And sometimes life is happy
and full of singing and rejoicing,
and other times life is painful
and full of darkness.

The point is not to try to distill a lesson from psalm 88. Just let it be there.

Because, sometimes there is no answer.
Sometimes there is no resolution.
Sometimes there is only darkness.

The Icing on a Turd Cake

My final year in college my dorm burnt down. That was the icing on a turd cake of a year. The twin towers fell a week into school. A kid overdosed on my floor and died in his sleep. A girl in my small group passed away over spring break in a tragic car accident. My girlfriend broke up with me.

Then the dorm caught on fire.

I remember watching it burn and being overwhelmed by a number of feelings. The thought running through my mind, though, was “really God, now this? How much more do you expect me to take on?”

We’ve all had rock-bottom moments. “My God, my God, why have you forsaken me?” (Psalm 22:1)

David did such a good job of capturing that moment, that feeling, that Jesus quoted him.

Think about that.

The Psalm makes no effort to explain suffering, it just lays out in brutal honesty how much it sucks. And then, far from tying a happy bow on tragedy, David resolutely grounds his hope in a righteous God who gets the last word, who has to win. Life is hard, but God gets the last word, and that word is hopeful.

Pain Deepens Love

“It is true that in a technocratic society all human relationships are reduced to the level of things, and general apathy is spreading on an epidemic scale. It is true that in a world of high consumption, nothing is so humanizing as love, and a conscious interest in the life of others, particularly in the life of the oppressed.

“Love leaves us open to wounding and disappointment. It makes us ready to suffer. It leads us out of isolation and into a fellowship with others, with people different from ourselves, and this fellowship is always associated with suffering.

“It [love] changes the world, in so far as it overcomes the death urge which turns everything into a possession or an instrument of power.

“It is right to follow Jesus at the present time in the specific activities of love, suffering, and revolt…His suffering contains more than merely the necessary suffering of love which becomes a reality in following him, the ability of love to be wounded and disappointed. When the pains of love are accepted, they deepen love.

– Jurgen Moltmann

Adventure, Love, Suffering (RePost)

From Alan Hirsch and Michael Frost (The Faith of Leap)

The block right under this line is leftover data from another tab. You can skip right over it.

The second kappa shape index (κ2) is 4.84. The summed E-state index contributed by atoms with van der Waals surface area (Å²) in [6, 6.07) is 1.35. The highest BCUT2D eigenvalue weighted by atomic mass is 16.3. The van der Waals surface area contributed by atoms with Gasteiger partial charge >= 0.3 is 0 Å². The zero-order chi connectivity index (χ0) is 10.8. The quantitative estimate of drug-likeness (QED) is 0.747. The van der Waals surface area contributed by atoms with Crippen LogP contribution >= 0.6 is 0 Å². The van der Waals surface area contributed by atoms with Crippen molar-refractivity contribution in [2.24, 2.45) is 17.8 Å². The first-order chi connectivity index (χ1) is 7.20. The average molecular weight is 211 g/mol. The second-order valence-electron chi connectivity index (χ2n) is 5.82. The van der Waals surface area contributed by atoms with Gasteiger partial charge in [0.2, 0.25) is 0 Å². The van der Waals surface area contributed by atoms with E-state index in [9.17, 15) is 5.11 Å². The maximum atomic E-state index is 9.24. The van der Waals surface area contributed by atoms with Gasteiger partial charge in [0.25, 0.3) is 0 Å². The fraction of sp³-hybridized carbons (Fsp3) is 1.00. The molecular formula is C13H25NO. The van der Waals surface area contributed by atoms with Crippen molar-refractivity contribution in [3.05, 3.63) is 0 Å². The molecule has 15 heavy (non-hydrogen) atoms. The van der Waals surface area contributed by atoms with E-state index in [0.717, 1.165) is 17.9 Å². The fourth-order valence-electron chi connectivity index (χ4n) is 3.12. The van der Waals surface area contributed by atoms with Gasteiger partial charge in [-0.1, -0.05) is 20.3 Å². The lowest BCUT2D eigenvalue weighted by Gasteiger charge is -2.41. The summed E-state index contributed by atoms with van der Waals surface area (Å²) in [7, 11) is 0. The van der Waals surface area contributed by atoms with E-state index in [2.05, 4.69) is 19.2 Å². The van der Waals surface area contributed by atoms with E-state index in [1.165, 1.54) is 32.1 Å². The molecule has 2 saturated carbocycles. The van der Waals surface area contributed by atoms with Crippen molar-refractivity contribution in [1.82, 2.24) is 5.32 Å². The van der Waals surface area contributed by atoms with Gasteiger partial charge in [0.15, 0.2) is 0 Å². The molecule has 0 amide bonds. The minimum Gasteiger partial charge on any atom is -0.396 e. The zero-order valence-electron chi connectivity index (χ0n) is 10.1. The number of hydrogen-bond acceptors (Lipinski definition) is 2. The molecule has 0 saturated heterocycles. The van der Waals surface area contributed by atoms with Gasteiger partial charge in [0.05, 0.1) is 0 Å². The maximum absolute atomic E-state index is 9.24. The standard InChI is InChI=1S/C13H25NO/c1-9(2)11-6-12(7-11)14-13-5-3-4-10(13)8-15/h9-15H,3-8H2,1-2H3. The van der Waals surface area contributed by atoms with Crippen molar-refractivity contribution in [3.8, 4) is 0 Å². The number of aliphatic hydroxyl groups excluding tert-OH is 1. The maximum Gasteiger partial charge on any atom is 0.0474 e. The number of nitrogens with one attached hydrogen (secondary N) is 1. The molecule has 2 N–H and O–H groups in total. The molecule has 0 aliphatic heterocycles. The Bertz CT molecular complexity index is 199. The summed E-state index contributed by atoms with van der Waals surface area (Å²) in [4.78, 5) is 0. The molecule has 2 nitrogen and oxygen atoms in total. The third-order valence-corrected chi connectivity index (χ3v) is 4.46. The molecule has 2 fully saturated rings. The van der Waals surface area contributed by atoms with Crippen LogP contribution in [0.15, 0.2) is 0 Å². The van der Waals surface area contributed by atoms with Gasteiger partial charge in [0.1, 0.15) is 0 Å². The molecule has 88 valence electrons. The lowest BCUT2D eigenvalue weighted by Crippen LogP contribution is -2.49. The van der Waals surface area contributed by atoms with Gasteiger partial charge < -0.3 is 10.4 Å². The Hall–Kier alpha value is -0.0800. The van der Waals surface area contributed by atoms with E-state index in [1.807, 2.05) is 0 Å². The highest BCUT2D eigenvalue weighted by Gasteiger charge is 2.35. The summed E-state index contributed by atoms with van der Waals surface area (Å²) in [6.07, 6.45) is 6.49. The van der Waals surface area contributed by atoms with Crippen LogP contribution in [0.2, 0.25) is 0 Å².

“To love is to suffer…and that’s probably why we generally don’t do it well. Unwillingness to venture, plus a desire to be safe, holds us back from love. To be sure, most of us do have a vision of what makes a good life, and as believers we know that it involves growing in the love of God. What we seem to lack, however, is the will to attain to this good life of love. Most of us prefer to skip over the pain and the discipline, to find some easy, off-the-shelf ways to sainthood. Christian self-help spiritualities are a classic dodge of the real issues and manifestly do not produce maturity. We do well to be reminded of the cost of shortcuts in Carl Jung’s penetrating statement, ‘Neurosis is always a substitute for legitimate suffering.'”

Some Thoughts on Jeremiah

This past week, in Joplin, our students spent some time with Jeremiah…hearing about his life: his struggles and triumphs and what makes a great life.

Stephen Lutz says that Jeremiah 29:11 is the most quoted/most popular verse among college students. It goes like this:

“For I know the plans I have for you,” declares the LORD, “plans to prosper you and not to harm you, plans to give you hope and a future.”

Good stuff. Encouraging. But, too often we forget about 29:10

“When seventy years are completed for Babylon, I will come to you and fulfill my good promise to bring you back to this place.”

Exile. Dislocation. (Long) Suffering.

These always go together, and the mature person can hold them in tension. The exile and the return home. The seventy long years and the promise of rescue. The suffering and the hope.

Jeremiah lived a great life, but it is was only great because of the tremendous challenges he faced, and the faithfulness to God he demonstrated over a lifetime.

And may that be true of us as well.